South Carolina Gov. Mark Sanford always demurred on the question of whether he'd run for the presidency. But the question of any presidential candidacy seemed to evaporate with his stunning press conference in the cavernous halls of Columbia's Civil War-era capitol building on Wednesday: "I've been unfaithful to my wife," he told a hushed press core five days after going incommunicado with staff and family.
Now that he's "created a fiction" about where he was for those five days-his staff told the press he was hiking the Appalachian Trail while he was actually in Argentina with his mistress-many are wondering not only if he will be able to finish his gubernatorial term, but has Sanford handed Democrats their first real chance at picking off a crucial Republican state in the next presidential election?
Presidential candidates typically tromp through the diners and back roads of South Carolina early in the election cycle-with its first-in-the-South primary contest, the small state gets big attention. When Election Day rolls around, voters have reliably gone Republican, often with the help of large numbers of evangelicals and social conservatives.
But the gap narrowed last year: Republican John McCain beat now-President Barack Obama by 9 points. Four years earlier, President George W. Bush bested Democrat John Kerry by 18 points.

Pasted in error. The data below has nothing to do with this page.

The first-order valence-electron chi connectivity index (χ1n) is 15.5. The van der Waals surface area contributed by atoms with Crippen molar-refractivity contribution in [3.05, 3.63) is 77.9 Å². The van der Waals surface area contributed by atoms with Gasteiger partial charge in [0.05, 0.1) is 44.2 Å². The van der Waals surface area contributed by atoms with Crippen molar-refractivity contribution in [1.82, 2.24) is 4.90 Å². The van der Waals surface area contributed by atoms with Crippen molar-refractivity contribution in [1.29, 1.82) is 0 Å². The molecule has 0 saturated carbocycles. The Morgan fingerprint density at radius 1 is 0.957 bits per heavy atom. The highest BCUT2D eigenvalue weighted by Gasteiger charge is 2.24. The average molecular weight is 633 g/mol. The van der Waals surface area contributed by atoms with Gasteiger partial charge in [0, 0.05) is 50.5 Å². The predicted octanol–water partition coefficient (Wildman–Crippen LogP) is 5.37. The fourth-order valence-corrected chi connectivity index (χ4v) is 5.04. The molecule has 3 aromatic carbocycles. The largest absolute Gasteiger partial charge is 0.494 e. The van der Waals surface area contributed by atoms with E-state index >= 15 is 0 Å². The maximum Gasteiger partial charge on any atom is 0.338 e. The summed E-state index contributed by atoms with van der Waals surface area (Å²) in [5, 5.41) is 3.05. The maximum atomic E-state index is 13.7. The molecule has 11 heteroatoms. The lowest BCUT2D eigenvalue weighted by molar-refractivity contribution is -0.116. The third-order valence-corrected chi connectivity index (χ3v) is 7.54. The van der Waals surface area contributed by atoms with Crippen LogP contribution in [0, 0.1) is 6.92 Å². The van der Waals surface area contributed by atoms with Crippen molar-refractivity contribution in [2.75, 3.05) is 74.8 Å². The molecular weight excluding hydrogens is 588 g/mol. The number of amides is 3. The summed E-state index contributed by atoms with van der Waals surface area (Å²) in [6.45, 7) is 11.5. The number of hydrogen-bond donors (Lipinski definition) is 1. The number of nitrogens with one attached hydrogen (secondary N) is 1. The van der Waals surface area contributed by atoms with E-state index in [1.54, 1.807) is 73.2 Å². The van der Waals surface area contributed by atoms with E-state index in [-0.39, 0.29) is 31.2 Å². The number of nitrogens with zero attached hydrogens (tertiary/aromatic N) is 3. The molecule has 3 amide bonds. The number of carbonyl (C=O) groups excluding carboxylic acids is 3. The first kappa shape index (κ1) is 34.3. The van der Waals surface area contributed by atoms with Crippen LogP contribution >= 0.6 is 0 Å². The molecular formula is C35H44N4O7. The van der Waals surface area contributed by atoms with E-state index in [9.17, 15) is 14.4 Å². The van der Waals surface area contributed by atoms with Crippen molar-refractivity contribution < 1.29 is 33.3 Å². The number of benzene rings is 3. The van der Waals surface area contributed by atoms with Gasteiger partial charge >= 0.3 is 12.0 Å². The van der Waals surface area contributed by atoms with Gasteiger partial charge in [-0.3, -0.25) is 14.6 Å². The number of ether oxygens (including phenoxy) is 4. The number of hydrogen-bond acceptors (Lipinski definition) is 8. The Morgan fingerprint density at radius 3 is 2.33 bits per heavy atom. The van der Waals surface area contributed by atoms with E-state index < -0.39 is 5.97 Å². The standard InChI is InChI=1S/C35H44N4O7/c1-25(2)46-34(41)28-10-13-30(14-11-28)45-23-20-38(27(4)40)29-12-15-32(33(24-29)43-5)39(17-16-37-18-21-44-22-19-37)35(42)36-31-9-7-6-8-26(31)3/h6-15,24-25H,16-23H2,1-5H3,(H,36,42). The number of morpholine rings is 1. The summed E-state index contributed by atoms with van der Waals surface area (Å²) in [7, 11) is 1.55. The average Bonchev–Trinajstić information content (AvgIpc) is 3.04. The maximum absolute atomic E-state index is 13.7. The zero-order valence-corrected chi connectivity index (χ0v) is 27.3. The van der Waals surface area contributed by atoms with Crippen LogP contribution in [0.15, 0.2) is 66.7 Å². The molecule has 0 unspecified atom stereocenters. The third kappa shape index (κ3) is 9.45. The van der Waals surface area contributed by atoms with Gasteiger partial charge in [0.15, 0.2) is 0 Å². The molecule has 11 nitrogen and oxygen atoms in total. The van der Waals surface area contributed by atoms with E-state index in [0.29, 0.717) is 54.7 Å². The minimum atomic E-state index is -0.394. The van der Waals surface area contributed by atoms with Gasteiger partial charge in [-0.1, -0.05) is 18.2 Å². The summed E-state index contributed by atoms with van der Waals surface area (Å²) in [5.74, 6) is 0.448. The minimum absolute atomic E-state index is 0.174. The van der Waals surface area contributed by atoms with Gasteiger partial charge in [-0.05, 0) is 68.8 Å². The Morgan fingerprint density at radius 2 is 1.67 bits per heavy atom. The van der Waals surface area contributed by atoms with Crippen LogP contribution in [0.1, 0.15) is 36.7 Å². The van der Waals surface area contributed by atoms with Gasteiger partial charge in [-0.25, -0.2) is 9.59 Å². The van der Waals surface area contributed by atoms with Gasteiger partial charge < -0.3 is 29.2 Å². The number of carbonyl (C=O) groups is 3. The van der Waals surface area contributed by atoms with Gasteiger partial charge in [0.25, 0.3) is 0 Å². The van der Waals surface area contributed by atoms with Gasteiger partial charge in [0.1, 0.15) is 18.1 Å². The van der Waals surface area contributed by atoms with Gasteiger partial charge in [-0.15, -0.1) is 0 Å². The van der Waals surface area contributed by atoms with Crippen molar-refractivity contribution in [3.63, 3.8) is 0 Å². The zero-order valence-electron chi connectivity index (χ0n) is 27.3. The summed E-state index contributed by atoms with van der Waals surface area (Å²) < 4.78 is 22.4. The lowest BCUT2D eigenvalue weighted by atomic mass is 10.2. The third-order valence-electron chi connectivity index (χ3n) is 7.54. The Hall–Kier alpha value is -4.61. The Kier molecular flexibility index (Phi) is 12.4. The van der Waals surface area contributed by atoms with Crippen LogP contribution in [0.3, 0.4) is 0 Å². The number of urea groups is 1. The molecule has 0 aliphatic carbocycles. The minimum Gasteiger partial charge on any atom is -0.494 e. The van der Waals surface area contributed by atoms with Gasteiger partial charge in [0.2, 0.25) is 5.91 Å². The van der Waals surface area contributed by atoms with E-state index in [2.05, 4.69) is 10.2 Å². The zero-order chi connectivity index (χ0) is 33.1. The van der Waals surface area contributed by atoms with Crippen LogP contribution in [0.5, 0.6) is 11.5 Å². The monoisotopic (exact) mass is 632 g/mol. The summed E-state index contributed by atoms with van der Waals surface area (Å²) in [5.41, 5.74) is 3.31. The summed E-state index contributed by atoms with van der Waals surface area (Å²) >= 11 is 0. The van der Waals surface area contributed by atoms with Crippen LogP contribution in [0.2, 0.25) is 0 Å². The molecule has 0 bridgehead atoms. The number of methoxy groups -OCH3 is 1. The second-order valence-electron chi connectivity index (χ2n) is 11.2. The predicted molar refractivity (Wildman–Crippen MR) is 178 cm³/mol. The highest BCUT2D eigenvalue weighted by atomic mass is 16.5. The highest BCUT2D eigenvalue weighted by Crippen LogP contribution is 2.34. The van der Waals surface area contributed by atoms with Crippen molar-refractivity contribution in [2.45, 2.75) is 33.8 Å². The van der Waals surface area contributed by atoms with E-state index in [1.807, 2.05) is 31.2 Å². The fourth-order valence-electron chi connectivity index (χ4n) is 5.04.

In a state creeping toward the reach of Democrats, Sanford may have offered an extra push, according to GOP consultant and Clemson University political scientist Dave Woodard: "I think it certainly strengthens the Democratic candidate."
If 2012 seems far off, the next gubernatorial election in South Carolina is closer-less than 18 months away. If disgruntled voters pick a Democrat, the shade of South Carolina politics-and the state's voting patterns in 2012-could turn from red to blue.
That's not a far-fetched scenario: The top contender for the state's Democratic gubernatorial nomination is Vincent Sheheen, a popular state senator who amassed more than a quarter of a million dollars for his campaign in the first quarter of the year. Sheheen is Catholic and has openly talked about his Christian faith, a popular subject in South Carolina. And though he leans left on most issues, the 38-year-old family man has developed a reputation for a willingness to work across party lines, something Sanford never did.
A Democratic governor paired with a moderate state legislature could help hand the Democratic Party something they've longed for in the state: an electoral win. If other Southern states followed suit, Democrats could make major in-roads in a region many have considered unwinnable for the party.
In the meantime, Woodard says a Republican Party desperate for good leadership may have a more difficult time recruiting good candidates. An intense scrutiny coupled with painful scandal among socially conservative candidates like Sanford and Sen. John Ensign (R-Nev.) may scare off worthy conservatives: "I think candidates are just less likely to get involved in politics."
For South Carolina conservatives, Woodard says plotting a future may have to wait until the prevailing mood passes: "shock and dismay."